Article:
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Heat Canker and Frost Damage in Small Grains

Jochum Wiersma, Small grains specialist

Photo 1. Frost injury on young barley plants
The title of this short article may seem a paradox, but leave it to a Minnesota spring to create the conditions for both problems within a day or two. Last night's lows may have caused some frost damage in northwest Minnesota. Fortunately, for spring wheat and barley the damage is cosmetic and will not require replanting. The reason for this is as simple as it is elegant. The tender growing point from which all leaves and eventually the spike is produced is insulated and protected by the soil. Up the approximately the 5-leaf stage the growing point is located at the crown at ± 1.5 inch below the soil surface. The crown is easy to recognize as a hard knob from which both roots as well as leaves start. This evolutionary adaptation to keep the growing point hidden and protected from the elements is precisely why small grains fit so well in this area. Frost damage will initially have a dark green, water soaked appearance that will quickly dry out, leaving the tissue white to tan (Photo 1). Frozen and dried up leaf tips will often break off with a little wind and give the field a very raged appearance. New growth should not show any symptoms.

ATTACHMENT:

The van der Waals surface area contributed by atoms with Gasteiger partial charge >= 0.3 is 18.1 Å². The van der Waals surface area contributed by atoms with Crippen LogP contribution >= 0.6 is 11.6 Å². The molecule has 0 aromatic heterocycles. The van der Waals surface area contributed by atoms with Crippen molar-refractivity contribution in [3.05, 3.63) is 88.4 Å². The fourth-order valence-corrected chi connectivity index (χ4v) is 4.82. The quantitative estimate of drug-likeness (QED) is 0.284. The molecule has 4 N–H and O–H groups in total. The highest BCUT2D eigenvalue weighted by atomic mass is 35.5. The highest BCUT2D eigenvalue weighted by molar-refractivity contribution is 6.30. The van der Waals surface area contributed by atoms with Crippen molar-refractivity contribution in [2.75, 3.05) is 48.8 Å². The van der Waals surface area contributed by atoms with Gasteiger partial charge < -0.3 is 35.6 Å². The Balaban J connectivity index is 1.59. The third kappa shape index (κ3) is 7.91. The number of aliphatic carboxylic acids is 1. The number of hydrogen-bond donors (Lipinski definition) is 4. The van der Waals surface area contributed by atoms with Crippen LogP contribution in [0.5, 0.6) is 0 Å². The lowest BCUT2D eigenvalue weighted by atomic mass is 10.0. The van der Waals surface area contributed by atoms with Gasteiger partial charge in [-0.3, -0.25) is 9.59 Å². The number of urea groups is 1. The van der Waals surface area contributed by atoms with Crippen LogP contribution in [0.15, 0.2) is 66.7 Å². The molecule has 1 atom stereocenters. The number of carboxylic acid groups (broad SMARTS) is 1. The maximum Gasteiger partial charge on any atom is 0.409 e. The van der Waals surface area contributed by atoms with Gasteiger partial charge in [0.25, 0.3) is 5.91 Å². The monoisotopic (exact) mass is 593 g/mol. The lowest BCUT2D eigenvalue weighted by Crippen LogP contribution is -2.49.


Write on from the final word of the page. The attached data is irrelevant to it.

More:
Photo 2. Heat Canker on just emerged wheat.
The sunny, windy weather and big temperature swings expose the young seedlings to a second abiotic stress. The heat at the soil surface can cause heat canker. The tender young tissue at the soil surface basically will 'cooked' and this appears as a yellow band that is slightly constricted (Photo 2). As the leaf continues to grow, this yellow band (1/8 - 1/4") moves upward and away from the soil surface. If the conditions last for more than a day, repeated bands can become visible. As with freeze injury, the tips of leaves may break off at the yellow band and give a field a very ragged appearance. Damage from heat canker is temporarily and should not affect further growth and development.

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